Ben Edelman is an assistant professor at the Harvard Business School whose research explores the public and private forces shaping Internet architecture and business opportunities.
Much of his recent work has focused on search engine marketing and it was a study he authored on the effect of advertising disclosure labels on clickthrough rate which got our attention at the end of last year. His research was especially timely on the heels of Google’s change in disclosure label from “Sponsored Links” to “Ads”. And I had cited his study as part of the research The Search Agency conducted on the impact of Google’s change on clickthrough rate.
It took a few months, but we were able to catch up with Prof. Edelman to learn more about his research interests as well as his perspective on our study:
Q: What motivated you to research the impact of disclosure labels on search behavior?
It’s an open secret that users have trouble recognizing search engines’ advertisements. And perhaps that’s no surprise. Search advertisements appear adjacent to algorithmic results. Fonts match exactly. (Google used to present advertisements in a font size one notch smaller, but that’s no longer the case.) Where search advertisements have background colors, those colors are increasingly pale and easy to overlook — literally invisible on many screens from certain viewing angles and in certain conditions (e.g. laptops outside).
Meanwhile, the vague label “sponsored links” makes complete sense to industry professionals, but I always had the sense that regular people don’t know what it means. My mother, an English major, taught me never to write in the passive voice, so when I see a passive-voice label — presented to millions of users, day in and day out — I’m particularly skeptical.
Q: What are your thoughts on the study we developed? What are some of the pros and cons of retrospective analyses vs. traditional empirical research?
I like your study. Of course you’re limited to the specific campaigns you’re working on, but there’s no reason to think your campaigns are unrepresentative.
Your study gives you across-the-board results, summed across all users. In contrast, the approach Duncan Gilchrist and I used lets us see which users are most influenced by changes in advertisement labels. In particular, we find that vulnerable users — those with low income, low education, and little online experience — benefit most from a change to the alternative label “paid advertisement.”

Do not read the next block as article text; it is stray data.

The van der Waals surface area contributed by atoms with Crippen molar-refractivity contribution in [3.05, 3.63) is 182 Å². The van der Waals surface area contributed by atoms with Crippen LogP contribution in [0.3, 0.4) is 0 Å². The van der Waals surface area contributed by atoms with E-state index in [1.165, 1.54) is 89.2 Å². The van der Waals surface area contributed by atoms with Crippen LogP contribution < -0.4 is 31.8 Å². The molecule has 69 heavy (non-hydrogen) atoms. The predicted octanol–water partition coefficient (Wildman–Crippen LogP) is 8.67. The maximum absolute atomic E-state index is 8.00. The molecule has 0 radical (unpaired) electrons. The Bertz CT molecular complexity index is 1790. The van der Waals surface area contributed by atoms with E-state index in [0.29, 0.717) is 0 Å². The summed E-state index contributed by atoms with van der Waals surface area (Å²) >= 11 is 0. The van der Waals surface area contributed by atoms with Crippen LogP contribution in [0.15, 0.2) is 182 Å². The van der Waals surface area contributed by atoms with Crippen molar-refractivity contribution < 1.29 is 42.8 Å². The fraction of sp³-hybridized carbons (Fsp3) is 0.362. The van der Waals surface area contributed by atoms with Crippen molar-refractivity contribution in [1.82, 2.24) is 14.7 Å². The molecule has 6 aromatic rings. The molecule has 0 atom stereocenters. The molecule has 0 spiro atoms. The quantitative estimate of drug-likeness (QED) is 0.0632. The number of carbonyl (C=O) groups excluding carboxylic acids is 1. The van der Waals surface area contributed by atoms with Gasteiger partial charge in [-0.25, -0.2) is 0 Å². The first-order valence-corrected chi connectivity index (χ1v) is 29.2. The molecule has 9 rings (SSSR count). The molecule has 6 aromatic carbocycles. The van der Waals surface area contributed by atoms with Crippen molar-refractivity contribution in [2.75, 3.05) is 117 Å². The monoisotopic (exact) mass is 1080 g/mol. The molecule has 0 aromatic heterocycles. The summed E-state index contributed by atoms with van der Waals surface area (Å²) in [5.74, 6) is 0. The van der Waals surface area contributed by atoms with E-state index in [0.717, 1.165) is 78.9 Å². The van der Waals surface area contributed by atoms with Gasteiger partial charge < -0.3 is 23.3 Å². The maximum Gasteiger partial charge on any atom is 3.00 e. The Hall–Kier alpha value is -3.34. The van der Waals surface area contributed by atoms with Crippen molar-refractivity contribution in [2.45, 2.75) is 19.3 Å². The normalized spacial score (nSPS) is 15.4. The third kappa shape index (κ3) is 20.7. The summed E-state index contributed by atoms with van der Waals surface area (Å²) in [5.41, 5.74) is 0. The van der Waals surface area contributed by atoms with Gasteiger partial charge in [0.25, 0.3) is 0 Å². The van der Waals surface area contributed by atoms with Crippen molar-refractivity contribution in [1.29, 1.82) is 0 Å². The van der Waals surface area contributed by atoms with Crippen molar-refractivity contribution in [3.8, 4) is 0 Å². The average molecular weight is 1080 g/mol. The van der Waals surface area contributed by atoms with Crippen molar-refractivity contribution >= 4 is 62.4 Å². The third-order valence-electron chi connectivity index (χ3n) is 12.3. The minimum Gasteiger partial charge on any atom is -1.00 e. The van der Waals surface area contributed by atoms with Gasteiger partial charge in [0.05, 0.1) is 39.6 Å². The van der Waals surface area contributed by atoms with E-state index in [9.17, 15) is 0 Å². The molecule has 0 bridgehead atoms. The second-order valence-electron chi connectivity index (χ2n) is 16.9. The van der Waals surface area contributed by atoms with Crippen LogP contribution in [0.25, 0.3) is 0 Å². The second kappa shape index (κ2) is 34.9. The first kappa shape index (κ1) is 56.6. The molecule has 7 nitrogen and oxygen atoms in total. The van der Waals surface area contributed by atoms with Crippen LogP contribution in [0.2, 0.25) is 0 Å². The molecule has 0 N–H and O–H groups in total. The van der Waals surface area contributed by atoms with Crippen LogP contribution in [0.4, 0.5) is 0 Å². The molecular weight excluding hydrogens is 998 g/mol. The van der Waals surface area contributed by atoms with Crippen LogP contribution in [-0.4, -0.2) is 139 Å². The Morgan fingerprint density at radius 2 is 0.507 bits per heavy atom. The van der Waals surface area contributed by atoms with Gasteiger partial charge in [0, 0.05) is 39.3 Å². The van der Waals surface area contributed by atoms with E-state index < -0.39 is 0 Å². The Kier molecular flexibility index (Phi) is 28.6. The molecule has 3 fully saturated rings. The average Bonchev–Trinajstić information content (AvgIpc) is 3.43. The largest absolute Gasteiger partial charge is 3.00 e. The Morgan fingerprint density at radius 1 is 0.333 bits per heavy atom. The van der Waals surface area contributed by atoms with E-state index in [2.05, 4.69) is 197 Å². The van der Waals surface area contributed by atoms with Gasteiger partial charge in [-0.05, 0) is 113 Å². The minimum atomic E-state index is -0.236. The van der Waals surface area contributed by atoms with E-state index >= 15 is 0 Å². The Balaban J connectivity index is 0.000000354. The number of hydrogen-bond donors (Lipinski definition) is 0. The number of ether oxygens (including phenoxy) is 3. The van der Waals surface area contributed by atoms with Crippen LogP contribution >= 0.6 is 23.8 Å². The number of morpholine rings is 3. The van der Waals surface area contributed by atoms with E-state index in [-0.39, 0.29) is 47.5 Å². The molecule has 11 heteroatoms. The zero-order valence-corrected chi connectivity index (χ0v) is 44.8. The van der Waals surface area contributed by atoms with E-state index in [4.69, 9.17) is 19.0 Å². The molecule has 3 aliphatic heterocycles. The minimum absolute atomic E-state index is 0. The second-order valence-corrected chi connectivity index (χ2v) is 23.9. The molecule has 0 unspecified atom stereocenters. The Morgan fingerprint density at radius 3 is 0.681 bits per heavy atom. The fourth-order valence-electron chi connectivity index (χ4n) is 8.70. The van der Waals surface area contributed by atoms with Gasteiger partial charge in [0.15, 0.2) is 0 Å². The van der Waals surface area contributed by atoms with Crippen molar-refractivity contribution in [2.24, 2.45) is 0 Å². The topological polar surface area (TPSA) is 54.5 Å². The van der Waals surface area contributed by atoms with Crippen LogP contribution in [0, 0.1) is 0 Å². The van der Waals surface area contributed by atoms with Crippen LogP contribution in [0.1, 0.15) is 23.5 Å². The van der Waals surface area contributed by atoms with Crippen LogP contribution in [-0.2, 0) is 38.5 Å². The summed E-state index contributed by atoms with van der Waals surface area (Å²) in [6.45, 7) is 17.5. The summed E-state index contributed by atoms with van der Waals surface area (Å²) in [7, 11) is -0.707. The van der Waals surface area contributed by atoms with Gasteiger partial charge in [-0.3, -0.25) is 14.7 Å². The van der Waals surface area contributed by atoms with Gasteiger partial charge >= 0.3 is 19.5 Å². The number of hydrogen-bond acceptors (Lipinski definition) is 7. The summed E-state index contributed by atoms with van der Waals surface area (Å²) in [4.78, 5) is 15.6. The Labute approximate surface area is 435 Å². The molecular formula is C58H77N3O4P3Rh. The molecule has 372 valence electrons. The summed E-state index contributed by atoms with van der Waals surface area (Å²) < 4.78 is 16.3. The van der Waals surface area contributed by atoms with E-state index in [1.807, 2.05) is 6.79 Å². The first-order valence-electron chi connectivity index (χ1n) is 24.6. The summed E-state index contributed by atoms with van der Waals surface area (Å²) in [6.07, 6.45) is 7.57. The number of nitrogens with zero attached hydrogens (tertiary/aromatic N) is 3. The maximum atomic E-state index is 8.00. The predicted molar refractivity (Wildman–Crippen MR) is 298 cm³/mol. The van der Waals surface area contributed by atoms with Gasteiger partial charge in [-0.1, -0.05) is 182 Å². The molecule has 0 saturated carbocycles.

Q: There has been a lot of industry conjecture as to why Google made the switch from “Sponsored Links” to “Ads.” In your opinion, what prompted the change?
I don’t know. The best way to find out would be to ask Google, but Google hasn’t been forthcoming.
I suspect I’m not the only person who flagged shortfalls with the label “sponsored links.” Probably some regulators — perhaps state attorneys general — had the same concern.
Q: You have been somewhat critical of Google for its failure to satisfy the FTC’s call for “clear and conspicuous disclosures.” How could Google improve transparency for both searchers and advertisers?
First, you’re exactly right about the FTC’s requirement that disclosures be both “clear” and “conspicuous.” Those are two separate requirements, and both must be satisfied.
For US users, I believe “ads” is clear. Americans know what “ads” means.
Though that may not be the case for all users in all other English-speaking countries; in some age groups in some countries, I’m told the shorthand “ads” isn’t widely used.
But I don’t think “ads” is conspicuous. Last fall I looked at shortfalls in the “ads” label: I showed how the label “Ads” is so tiny it substantially fits inside an “o” in “Google”; it’s the smallest text anywhere on Google’s results page; it’s all the way in the far corner, which makes it particularly easy to overlook. At least “sponsored links” was larger — more letters, hence harder to overlook.
So what should Google do? Google needs a disclosure that is both clear and conspicuous. “Paid advertisement” — the label the FTC has required in other media for decades — would be the natural choice.
Q: Are you going to conduct further research on Google’s switch? If so, what information are you looking to collect?
In the most recent draft of my paper on advertisement labeling, I compared “sponsored links”, “paid advertisements”, and “ads”. I found that “sponsored links” and “ads” are statistically indistinguishable — very close in user response. “Paid advertisement,” meanwhile, yields fewer clicks but more accurate user recall of how many ads users saw and clicked.
I’m also thinking about other areas where Google advertisement labels fall importantly short. For example, Google now shows some advertisement content within algorithmic results, e.g. the yellow tags appearing with certain Places listings. That seems needlessly confusing to me: Under Google’s new approach, advertisements are at page top and right, and sometimes at bottom-left too. This gets to be altogether too complicated to explain to reasonable users. Google should return to its historic practice of keeping advertisements and editorial content firmly separated.
Q: Considering the increase in ad format sophistication (sitelinks, product feeds, ratings, maps, etc.),do you feel that even changing “Ads” to “Paid Advertisements” is a significant enough change to help searchers distinguish the sponsored from organic content?
I’m not sure it’s sufficient. But it would be a straightforward step in the right direction. Here’s hoping!
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